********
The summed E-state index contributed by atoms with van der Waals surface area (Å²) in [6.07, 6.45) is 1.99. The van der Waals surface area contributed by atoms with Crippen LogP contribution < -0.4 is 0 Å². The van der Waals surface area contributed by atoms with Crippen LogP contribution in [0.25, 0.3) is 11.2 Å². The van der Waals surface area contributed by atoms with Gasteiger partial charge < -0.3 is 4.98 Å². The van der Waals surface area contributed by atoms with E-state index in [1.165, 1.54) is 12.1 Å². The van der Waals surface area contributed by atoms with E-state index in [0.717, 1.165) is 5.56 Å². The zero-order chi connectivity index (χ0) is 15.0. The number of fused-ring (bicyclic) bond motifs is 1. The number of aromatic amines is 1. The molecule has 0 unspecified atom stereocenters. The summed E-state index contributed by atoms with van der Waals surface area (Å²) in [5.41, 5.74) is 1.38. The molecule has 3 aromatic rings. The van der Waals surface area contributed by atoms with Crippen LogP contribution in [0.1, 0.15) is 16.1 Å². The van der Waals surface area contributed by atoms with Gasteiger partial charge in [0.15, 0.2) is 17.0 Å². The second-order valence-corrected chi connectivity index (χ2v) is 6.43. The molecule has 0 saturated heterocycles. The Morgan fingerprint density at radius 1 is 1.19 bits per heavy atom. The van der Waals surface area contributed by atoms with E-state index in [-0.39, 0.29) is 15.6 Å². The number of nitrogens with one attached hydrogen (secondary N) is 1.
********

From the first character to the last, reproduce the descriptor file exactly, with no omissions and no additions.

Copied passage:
The summed E-state index contributed by atoms with van der Waals surface area (Å²) in [6.07, 6.45) is 1.99. The van der Waals surface area contributed by atoms with Crippen LogP contribution < -0.4 is 0 Å². The van der Waals surface area contributed by atoms with Crippen LogP contribution in [0.25, 0.3) is 11.2 Å². The van der Waals surface area contributed by atoms with Gasteiger partial charge < -0.3 is 4.98 Å². The van der Waals surface area contributed by atoms with E-state index in [1.165, 1.54) is 12.1 Å². The van der Waals surface area contributed by atoms with E-state index in [0.717, 1.165) is 5.56 Å². The zero-order chi connectivity index (χ0) is 15.0. The number of fused-ring (bicyclic) bond motifs is 1. The number of aromatic amines is 1. The molecule has 0 unspecified atom stereocenters. The summed E-state index contributed by atoms with van der Waals surface area (Å²) in [5.41, 5.74) is 1.38. The molecule has 3 aromatic rings. The van der Waals surface area contributed by atoms with Crippen LogP contribution in [0.1, 0.15) is 16.1 Å². The van der Waals surface area contributed by atoms with Gasteiger partial charge in [0.15, 0.2) is 17.0 Å². The second-order valence-corrected chi connectivity index (χ2v) is 6.43. The molecule has 0 saturated heterocycles. The Morgan fingerprint density at radius 1 is 1.19 bits per heavy atom. The van der Waals surface area contributed by atoms with E-state index in [-0.39, 0.29) is 15.6 Å². The number of nitrogens with one attached hydrogen (secondary N) is 1.